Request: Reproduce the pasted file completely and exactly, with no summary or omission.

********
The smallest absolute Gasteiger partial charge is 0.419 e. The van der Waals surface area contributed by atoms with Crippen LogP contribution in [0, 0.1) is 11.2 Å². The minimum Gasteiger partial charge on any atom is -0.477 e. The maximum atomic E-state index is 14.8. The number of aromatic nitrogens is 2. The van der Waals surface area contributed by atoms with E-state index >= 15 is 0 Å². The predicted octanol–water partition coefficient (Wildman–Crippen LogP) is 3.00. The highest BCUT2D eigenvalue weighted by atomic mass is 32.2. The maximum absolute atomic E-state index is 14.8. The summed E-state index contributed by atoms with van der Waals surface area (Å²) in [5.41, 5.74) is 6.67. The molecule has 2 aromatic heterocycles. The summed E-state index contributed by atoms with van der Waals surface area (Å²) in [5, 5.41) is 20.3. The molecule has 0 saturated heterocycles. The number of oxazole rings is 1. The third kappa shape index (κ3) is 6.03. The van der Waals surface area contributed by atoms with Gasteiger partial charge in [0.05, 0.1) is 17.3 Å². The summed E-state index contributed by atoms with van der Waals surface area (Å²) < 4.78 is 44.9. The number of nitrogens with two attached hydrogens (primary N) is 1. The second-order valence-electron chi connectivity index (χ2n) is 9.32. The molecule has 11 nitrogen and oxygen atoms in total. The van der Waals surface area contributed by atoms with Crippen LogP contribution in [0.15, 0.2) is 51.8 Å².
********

The smallest absolute Gasteiger partial charge is 0.419 e. The van der Waals surface area contributed by atoms with Crippen LogP contribution in [0, 0.1) is 11.2 Å². The minimum Gasteiger partial charge on any atom is -0.477 e. The maximum atomic E-state index is 14.8. The number of aromatic nitrogens is 2. The van der Waals surface area contributed by atoms with E-state index >= 15 is 0 Å². The predicted octanol–water partition coefficient (Wildman–Crippen LogP) is 3.00. The highest BCUT2D eigenvalue weighted by atomic mass is 32.2. The maximum absolute atomic E-state index is 14.8. The summed E-state index contributed by atoms with van der Waals surface area (Å²) in [5.41, 5.74) is 6.67. The molecule has 2 aromatic heterocycles. The summed E-state index contributed by atoms with van der Waals surface area (Å²) in [5, 5.41) is 20.3. The molecule has 0 saturated heterocycles. The number of oxazole rings is 1. The third kappa shape index (κ3) is 6.03. The van der Waals surface area contributed by atoms with Gasteiger partial charge in [0.05, 0.1) is 17.3 Å². The summed E-state index contributed by atoms with van der Waals surface area (Å²) < 4.78 is 44.9. The number of nitrogens with two attached hydrogens (primary N) is 1. The second-order valence-electron chi connectivity index (χ2n) is 9.32. The molecule has 11 nitrogen and oxygen atoms in total. The van der Waals surface area contributed by atoms with Crippen LogP contribution in [0.15, 0.2) is 51.8 Å².